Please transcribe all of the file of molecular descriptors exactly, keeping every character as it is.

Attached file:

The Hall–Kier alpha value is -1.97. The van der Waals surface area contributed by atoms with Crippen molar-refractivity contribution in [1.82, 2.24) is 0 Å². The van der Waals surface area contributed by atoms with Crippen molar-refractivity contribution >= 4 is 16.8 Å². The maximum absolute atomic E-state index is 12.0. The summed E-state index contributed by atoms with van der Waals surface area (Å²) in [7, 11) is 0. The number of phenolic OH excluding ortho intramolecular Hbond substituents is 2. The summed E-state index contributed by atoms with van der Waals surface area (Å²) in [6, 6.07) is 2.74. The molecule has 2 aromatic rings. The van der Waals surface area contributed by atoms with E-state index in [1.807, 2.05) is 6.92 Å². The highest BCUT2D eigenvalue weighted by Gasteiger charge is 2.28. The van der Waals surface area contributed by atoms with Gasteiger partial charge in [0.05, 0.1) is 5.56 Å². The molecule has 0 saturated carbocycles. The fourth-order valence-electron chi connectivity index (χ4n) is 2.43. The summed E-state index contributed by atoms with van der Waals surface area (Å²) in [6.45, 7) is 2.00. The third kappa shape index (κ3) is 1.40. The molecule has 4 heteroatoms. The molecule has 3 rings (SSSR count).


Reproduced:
The Hall–Kier alpha value is -1.97. The van der Waals surface area contributed by atoms with Crippen molar-refractivity contribution in [1.82, 2.24) is 0 Å². The van der Waals surface area contributed by atoms with Crippen molar-refractivity contribution >= 4 is 16.8 Å². The maximum absolute atomic E-state index is 12.0. The summed E-state index contributed by atoms with van der Waals surface area (Å²) in [7, 11) is 0. The number of phenolic OH excluding ortho intramolecular Hbond substituents is 2. The summed E-state index contributed by atoms with van der Waals surface area (Å²) in [6, 6.07) is 2.74. The molecule has 2 aromatic rings. The van der Waals surface area contributed by atoms with E-state index in [1.807, 2.05) is 6.92 Å². The highest BCUT2D eigenvalue weighted by Gasteiger charge is 2.28. The van der Waals surface area contributed by atoms with Gasteiger partial charge in [0.05, 0.1) is 5.56 Å². The molecule has 0 saturated carbocycles. The fourth-order valence-electron chi connectivity index (χ4n) is 2.43. The summed E-state index contributed by atoms with van der Waals surface area (Å²) in [6.45, 7) is 2.00. The third kappa shape index (κ3) is 1.40. The molecule has 4 heteroatoms. The molecule has 3 rings (SSSR count).